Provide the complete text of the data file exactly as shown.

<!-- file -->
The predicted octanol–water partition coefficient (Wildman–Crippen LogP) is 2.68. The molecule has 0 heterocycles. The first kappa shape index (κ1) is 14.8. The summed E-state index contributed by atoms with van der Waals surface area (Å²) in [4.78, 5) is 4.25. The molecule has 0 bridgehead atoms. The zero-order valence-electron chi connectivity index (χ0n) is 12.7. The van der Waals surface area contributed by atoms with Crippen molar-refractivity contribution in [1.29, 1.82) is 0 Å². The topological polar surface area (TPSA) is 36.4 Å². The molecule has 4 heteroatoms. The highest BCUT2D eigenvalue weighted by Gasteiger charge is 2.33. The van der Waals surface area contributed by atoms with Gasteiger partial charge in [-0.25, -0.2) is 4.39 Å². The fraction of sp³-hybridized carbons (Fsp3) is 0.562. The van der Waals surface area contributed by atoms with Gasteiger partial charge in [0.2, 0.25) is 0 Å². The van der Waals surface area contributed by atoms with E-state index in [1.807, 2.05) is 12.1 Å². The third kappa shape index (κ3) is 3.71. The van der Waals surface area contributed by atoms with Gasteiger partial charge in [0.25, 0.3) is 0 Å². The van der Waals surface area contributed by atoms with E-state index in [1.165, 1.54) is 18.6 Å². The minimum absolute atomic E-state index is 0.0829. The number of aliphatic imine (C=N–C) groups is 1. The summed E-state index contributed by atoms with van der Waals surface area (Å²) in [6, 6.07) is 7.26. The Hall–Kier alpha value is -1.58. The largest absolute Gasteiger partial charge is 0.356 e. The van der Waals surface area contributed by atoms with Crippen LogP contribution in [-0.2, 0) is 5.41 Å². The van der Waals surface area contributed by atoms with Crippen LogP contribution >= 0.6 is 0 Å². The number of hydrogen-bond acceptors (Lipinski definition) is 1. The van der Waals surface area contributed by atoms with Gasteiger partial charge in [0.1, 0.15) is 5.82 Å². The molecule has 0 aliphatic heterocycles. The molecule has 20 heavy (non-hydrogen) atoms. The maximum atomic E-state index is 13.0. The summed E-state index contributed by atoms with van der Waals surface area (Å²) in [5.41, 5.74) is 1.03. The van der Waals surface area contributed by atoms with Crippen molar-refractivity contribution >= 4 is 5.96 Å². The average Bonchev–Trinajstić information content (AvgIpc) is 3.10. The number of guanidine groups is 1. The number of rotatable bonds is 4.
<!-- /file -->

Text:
The predicted octanol–water partition coefficient (Wildman–Crippen LogP) is 2.68. The molecule has 0 heterocycles. The first kappa shape index (κ1) is 14.8. The summed E-state index contributed by atoms with van der Waals surface area (Å²) in [4.78, 5) is 4.25. The molecule has 0 bridgehead atoms. The zero-order valence-electron chi connectivity index (χ0n) is 12.7. The van der Waals surface area contributed by atoms with Crippen molar-refractivity contribution in [1.29, 1.82) is 0 Å². The topological polar surface area (TPSA) is 36.4 Å². The molecule has 4 heteroatoms. The highest BCUT2D eigenvalue weighted by Gasteiger charge is 2.33. The van der Waals surface area contributed by atoms with Gasteiger partial charge in [-0.25, -0.2) is 4.39 Å². The fraction of sp³-hybridized carbons (Fsp3) is 0.562. The van der Waals surface area contributed by atoms with Gasteiger partial charge in [0.2, 0.25) is 0 Å². The van der Waals surface area contributed by atoms with E-state index in [1.807, 2.05) is 12.1 Å². The third kappa shape index (κ3) is 3.71. The van der Waals surface area contributed by atoms with Gasteiger partial charge in [0.25, 0.3) is 0 Å². The van der Waals surface area contributed by atoms with E-state index in [1.165, 1.54) is 18.6 Å². The minimum absolute atomic E-state index is 0.0829. The number of aliphatic imine (C=N–C) groups is 1. The summed E-state index contributed by atoms with van der Waals surface area (Å²) in [6, 6.07) is 7.26. The Hall–Kier alpha value is -1.58. The largest absolute Gasteiger partial charge is 0.356 e. The van der Waals surface area contributed by atoms with Crippen LogP contribution in [-0.2, 0) is 5.41 Å². The van der Waals surface area contributed by atoms with Crippen LogP contribution >= 0.6 is 0 Å². The number of hydrogen-bond acceptors (Lipinski definition) is 1. The van der Waals surface area contributed by atoms with Gasteiger partial charge in [0.1, 0.15) is 5.82 Å². The molecule has 0 aliphatic heterocycles. The molecule has 20 heavy (non-hydrogen) atoms. The maximum atomic E-state index is 13.0. The summed E-state index contributed by atoms with van der Waals surface area (Å²) in [5.41, 5.74) is 1.03. The van der Waals surface area contributed by atoms with Crippen molar-refractivity contribution >= 4 is 5.96 Å². The average Bonchev–Trinajstić information content (AvgIpc) is 3.10. The number of guanidine groups is 1. The number of rotatable bonds is 4.